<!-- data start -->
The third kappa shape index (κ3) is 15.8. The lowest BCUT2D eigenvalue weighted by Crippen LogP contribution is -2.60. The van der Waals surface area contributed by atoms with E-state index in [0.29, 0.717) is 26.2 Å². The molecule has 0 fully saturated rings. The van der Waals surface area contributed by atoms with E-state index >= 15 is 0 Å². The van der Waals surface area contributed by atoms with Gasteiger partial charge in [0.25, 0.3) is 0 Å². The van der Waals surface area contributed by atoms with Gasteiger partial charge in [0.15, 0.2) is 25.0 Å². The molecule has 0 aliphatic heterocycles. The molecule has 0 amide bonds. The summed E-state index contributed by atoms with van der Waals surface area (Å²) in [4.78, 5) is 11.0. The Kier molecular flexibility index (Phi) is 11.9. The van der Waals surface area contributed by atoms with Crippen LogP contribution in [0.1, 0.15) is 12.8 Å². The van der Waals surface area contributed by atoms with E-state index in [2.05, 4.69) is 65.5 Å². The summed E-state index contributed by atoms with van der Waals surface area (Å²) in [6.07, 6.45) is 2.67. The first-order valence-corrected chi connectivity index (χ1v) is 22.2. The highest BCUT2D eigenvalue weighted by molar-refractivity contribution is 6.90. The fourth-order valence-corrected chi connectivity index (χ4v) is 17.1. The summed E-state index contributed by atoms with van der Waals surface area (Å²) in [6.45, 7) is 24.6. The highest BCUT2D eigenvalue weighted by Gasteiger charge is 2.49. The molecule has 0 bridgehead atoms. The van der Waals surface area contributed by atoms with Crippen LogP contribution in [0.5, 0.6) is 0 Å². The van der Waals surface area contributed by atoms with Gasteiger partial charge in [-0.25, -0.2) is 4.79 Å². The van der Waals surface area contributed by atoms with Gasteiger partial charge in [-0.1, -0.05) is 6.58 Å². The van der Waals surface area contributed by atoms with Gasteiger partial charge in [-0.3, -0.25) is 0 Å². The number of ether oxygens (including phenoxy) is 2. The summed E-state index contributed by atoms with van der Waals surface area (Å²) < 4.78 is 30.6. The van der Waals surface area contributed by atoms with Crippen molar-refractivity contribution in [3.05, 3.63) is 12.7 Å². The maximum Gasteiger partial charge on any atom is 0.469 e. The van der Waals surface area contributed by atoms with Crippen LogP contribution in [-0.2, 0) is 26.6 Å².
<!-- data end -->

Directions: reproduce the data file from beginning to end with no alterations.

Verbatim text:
The third kappa shape index (κ3) is 15.8. The lowest BCUT2D eigenvalue weighted by Crippen LogP contribution is -2.60. The van der Waals surface area contributed by atoms with E-state index in [0.29, 0.717) is 26.2 Å². The molecule has 0 fully saturated rings. The van der Waals surface area contributed by atoms with E-state index >= 15 is 0 Å². The van der Waals surface area contributed by atoms with Gasteiger partial charge in [0.25, 0.3) is 0 Å². The van der Waals surface area contributed by atoms with Gasteiger partial charge in [0.15, 0.2) is 25.0 Å². The molecule has 0 aliphatic heterocycles. The molecule has 0 amide bonds. The summed E-state index contributed by atoms with van der Waals surface area (Å²) in [4.78, 5) is 11.0. The Kier molecular flexibility index (Phi) is 11.9. The van der Waals surface area contributed by atoms with Crippen LogP contribution in [0.1, 0.15) is 12.8 Å². The van der Waals surface area contributed by atoms with E-state index in [2.05, 4.69) is 65.5 Å². The summed E-state index contributed by atoms with van der Waals surface area (Å²) in [6.07, 6.45) is 2.67. The first-order valence-corrected chi connectivity index (χ1v) is 22.2. The highest BCUT2D eigenvalue weighted by molar-refractivity contribution is 6.90. The fourth-order valence-corrected chi connectivity index (χ4v) is 17.1. The summed E-state index contributed by atoms with van der Waals surface area (Å²) in [6.45, 7) is 24.6. The highest BCUT2D eigenvalue weighted by Gasteiger charge is 2.49. The molecule has 0 bridgehead atoms. The van der Waals surface area contributed by atoms with Crippen LogP contribution in [0.5, 0.6) is 0 Å². The van der Waals surface area contributed by atoms with Gasteiger partial charge in [-0.25, -0.2) is 4.79 Å². The van der Waals surface area contributed by atoms with Gasteiger partial charge in [-0.1, -0.05) is 6.58 Å². The van der Waals surface area contributed by atoms with Gasteiger partial charge in [-0.3, -0.25) is 0 Å². The number of ether oxygens (including phenoxy) is 2. The summed E-state index contributed by atoms with van der Waals surface area (Å²) < 4.78 is 30.6. The van der Waals surface area contributed by atoms with Crippen molar-refractivity contribution in [3.05, 3.63) is 12.7 Å². The maximum Gasteiger partial charge on any atom is 0.469 e. The van der Waals surface area contributed by atoms with Crippen LogP contribution in [-0.2, 0) is 26.6 Å².